Editors’ Note: MarketMinder’s commentary is intentionally nonpartisan. We favor no politician nor any political party and assess political developments exclusively for their potential impact on investments and markets.
Ever since America’s historically close election on November 3, emotions have run high over the outcome. Those emotions hit a crescendo Wednesday, after Georgia’s Senate runoff elections seemingly concluded and rioters interrupted Congressional proceedings to certify Joe Biden as President-elect in the Capitol. There is a lot to say about all these developments themselves, of course, but little that hasn’t been said in virtually every media outlet nationally. Instead, we think developments since the election—and especially yesterday—highlight a key point: It is critical to set your political views aside when assessing investments. Despite widespread fears the election’s outcome and/or related instability would hurt markets, stocks are echoing that very message now.
Throughout 2020’s election cycle, we heard pundits of both political persuasions warn of a market rout if their side didn’t win. But Election Day was 72 days ago—10 full weeks plus two days. There are only 13 days until Inauguration Day, when this election’s news cycle should conclude. In those 72 days, America’s S&P 500 Index is up 13.6%.[i] Sure, that is behind the MSCI World’s 16.5% over this span.[ii] Maybe political angst explains some of that lag. (Although we would note it likely has more to do with November’s value countertrend rally.) Even Wednesday, as the news was breaking in the Capitol, stocks rose—and S&P 500 futures climbed after trading concluded.[iii] Markets opened up sharply Thursday morning, too. While we would never draw big conclusions from one day and definitely not from one after-hours session, they merely add to the preceding 10 weeks’ evidence.
There is a very long history of investors overrating political outcomes. Back in 2008 and 2009, we can keenly recall many Republican-leaning investors fretting Barack Obama’s election would spell doom for markets—with the rationale hinging on everything from the “Bush tax cuts’ repeal” to fears of bank nationalization to financial and healthcare reform. Democratic-leaning investors said very similar things about Donald Trump in 2016, with some left-of-center think tanks arguing his stance on issues from trade (NAFTA renegotiation, China and more) to immigration to foreign relations would roil markets. Regardless of your view of any of these issues—please hold whatever opinion you like—it is critical to note that the feared market fallout never materialized. In each of these cases, selling on political fears would have been enormously costly—and yes, we remember very well that Obama’s election and inauguration occurred during the deep bear market accompanying the global financial crisis. Fears of a big leftward policy shift lasted far beyond March 2009’s low. So those acting on these worries faced a very difficult predicament: When do you get back in? If you are considering taking action now, you must consider that very question.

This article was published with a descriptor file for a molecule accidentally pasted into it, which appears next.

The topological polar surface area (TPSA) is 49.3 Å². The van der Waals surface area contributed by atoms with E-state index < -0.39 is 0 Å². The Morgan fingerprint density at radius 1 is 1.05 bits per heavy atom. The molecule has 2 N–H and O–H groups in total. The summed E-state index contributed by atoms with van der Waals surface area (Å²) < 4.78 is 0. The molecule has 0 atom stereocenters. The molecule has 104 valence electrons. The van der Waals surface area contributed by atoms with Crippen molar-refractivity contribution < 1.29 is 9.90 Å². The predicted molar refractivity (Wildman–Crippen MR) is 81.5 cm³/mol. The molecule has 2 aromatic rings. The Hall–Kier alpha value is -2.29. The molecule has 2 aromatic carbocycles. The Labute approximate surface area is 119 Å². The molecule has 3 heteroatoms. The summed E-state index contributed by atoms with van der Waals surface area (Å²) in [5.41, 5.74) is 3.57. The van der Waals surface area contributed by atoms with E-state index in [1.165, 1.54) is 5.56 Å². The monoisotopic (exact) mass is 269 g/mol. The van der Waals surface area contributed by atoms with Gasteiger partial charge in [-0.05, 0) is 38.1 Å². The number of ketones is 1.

This is where many would eschew Sir John Templeton’s warning and argue, “This time is different.” Perhaps in some ways it is. But again, look to markets: To believe stocks still face a political cliff of sorts ahead tied to the contentious election is to assume investors are blissfully unaware of what has happened in the last 72 days. But that isn’t how markets work—they are efficient, in our view. They weigh headlines, opinions, forecasts and views, price them—and move on.
To us, the message markets are sending is simple: Let your politics be your politics and your portfolio be your portfolio. Draw a hard line between the two. In our experience, if you need equity-like growth for some or all of your portfolio, bias risks your financial health.
[i] Source: FactSet, as of 1/6/2021. S&P 500 total return, 11/2/2020 – 1/6/2021.
[ii] Ibid. MSCI World Index return with net dividends, 11/2/2020 – 1/6/2021.
[iii] Statement based on S&P 500 daily return on 1/6/2021 and S&P 500 futures as of 5:55 PM Pacific Standard Time, which implied a 0.63% gain at the open. Source: FactSet.
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*The content contained in this article represents only the opinions and viewpoints of the Fisher Investments editorial staff.